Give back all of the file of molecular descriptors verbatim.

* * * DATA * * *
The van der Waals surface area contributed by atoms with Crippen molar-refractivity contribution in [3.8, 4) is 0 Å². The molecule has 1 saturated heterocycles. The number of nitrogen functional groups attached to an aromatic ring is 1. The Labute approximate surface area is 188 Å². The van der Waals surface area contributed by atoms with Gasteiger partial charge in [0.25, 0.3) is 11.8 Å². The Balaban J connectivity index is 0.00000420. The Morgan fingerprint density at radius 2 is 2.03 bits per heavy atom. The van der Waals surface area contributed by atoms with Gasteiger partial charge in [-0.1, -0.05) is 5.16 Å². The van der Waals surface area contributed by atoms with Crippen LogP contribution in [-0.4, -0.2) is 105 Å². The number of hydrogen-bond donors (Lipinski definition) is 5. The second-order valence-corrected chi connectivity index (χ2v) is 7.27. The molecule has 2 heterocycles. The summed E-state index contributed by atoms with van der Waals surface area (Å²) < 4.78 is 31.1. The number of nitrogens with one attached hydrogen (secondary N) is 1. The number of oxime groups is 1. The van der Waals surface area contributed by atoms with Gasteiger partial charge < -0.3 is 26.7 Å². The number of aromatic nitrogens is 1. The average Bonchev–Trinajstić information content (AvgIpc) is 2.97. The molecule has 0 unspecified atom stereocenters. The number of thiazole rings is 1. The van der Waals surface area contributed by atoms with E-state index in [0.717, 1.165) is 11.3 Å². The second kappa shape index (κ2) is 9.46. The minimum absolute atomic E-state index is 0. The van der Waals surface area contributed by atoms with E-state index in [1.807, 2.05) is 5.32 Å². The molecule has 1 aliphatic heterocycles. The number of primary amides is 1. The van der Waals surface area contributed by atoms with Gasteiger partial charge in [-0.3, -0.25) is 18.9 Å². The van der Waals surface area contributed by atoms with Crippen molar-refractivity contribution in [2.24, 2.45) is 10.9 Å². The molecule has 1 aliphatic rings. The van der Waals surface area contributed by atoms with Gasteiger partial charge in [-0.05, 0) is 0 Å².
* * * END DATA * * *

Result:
The van der Waals surface area contributed by atoms with Crippen molar-refractivity contribution in [3.8, 4) is 0 Å². The molecule has 1 saturated heterocycles. The number of nitrogen functional groups attached to an aromatic ring is 1. The Labute approximate surface area is 188 Å². The van der Waals surface area contributed by atoms with Gasteiger partial charge in [0.25, 0.3) is 11.8 Å². The Balaban J connectivity index is 0.00000420. The Morgan fingerprint density at radius 2 is 2.03 bits per heavy atom. The van der Waals surface area contributed by atoms with Gasteiger partial charge in [-0.1, -0.05) is 5.16 Å². The van der Waals surface area contributed by atoms with Crippen LogP contribution in [-0.4, -0.2) is 105 Å². The number of hydrogen-bond donors (Lipinski definition) is 5. The second-order valence-corrected chi connectivity index (χ2v) is 7.27. The molecule has 2 heterocycles. The summed E-state index contributed by atoms with van der Waals surface area (Å²) < 4.78 is 31.1. The number of nitrogens with one attached hydrogen (secondary N) is 1. The number of oxime groups is 1. The van der Waals surface area contributed by atoms with Gasteiger partial charge < -0.3 is 26.7 Å². The number of aromatic nitrogens is 1. The average Bonchev–Trinajstić information content (AvgIpc) is 2.97. The molecule has 0 unspecified atom stereocenters. The number of thiazole rings is 1. The van der Waals surface area contributed by atoms with E-state index in [0.717, 1.165) is 11.3 Å². The second kappa shape index (κ2) is 9.46. The minimum absolute atomic E-state index is 0. The van der Waals surface area contributed by atoms with E-state index in [1.807, 2.05) is 5.32 Å². The molecule has 1 aliphatic heterocycles. The number of primary amides is 1. The van der Waals surface area contributed by atoms with Gasteiger partial charge in [-0.3, -0.25) is 18.9 Å². The van der Waals surface area contributed by atoms with Crippen molar-refractivity contribution in [2.24, 2.45) is 10.9 Å². The molecule has 1 aliphatic rings. The van der Waals surface area contributed by atoms with Gasteiger partial charge in [-0.05, 0) is 0 Å².